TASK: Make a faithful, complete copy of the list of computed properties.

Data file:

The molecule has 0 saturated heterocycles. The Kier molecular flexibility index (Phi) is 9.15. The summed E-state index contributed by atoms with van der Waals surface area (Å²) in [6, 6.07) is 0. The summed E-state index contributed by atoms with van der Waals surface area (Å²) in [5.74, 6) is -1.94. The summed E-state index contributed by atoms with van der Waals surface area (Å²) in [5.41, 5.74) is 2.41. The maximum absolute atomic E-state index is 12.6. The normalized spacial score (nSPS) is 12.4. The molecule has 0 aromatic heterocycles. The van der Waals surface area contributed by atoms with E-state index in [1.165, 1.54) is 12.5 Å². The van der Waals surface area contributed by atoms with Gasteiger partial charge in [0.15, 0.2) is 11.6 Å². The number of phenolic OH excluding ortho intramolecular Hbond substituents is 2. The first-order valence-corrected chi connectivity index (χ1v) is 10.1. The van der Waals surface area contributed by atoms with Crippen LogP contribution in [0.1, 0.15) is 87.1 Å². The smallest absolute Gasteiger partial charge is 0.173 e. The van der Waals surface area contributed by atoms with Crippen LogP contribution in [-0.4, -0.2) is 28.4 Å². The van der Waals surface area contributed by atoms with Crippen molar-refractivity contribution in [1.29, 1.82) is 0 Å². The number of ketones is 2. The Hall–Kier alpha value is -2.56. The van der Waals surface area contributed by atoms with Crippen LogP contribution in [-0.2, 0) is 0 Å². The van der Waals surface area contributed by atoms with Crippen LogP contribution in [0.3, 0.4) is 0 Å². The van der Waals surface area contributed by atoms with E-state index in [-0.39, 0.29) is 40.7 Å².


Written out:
The molecule has 0 saturated heterocycles. The Kier molecular flexibility index (Phi) is 9.15. The summed E-state index contributed by atoms with van der Waals surface area (Å²) in [6, 6.07) is 0. The summed E-state index contributed by atoms with van der Waals surface area (Å²) in [5.74, 6) is -1.94. The summed E-state index contributed by atoms with van der Waals surface area (Å²) in [5.41, 5.74) is 2.41. The maximum absolute atomic E-state index is 12.6. The normalized spacial score (nSPS) is 12.4. The molecule has 0 aromatic heterocycles. The van der Waals surface area contributed by atoms with E-state index in [1.165, 1.54) is 12.5 Å². The van der Waals surface area contributed by atoms with Gasteiger partial charge in [0.15, 0.2) is 11.6 Å². The number of phenolic OH excluding ortho intramolecular Hbond substituents is 2. The first-order valence-corrected chi connectivity index (χ1v) is 10.1. The van der Waals surface area contributed by atoms with Crippen LogP contribution in [0.1, 0.15) is 87.1 Å². The smallest absolute Gasteiger partial charge is 0.173 e. The van der Waals surface area contributed by atoms with Crippen LogP contribution in [-0.4, -0.2) is 28.4 Å². The van der Waals surface area contributed by atoms with Crippen molar-refractivity contribution in [1.29, 1.82) is 0 Å². The number of ketones is 2. The Hall–Kier alpha value is -2.56. The van der Waals surface area contributed by atoms with Crippen LogP contribution in [-0.2, 0) is 0 Å². The van der Waals surface area contributed by atoms with Crippen LogP contribution in [0.3, 0.4) is 0 Å². The van der Waals surface area contributed by atoms with E-state index in [-0.39, 0.29) is 40.7 Å².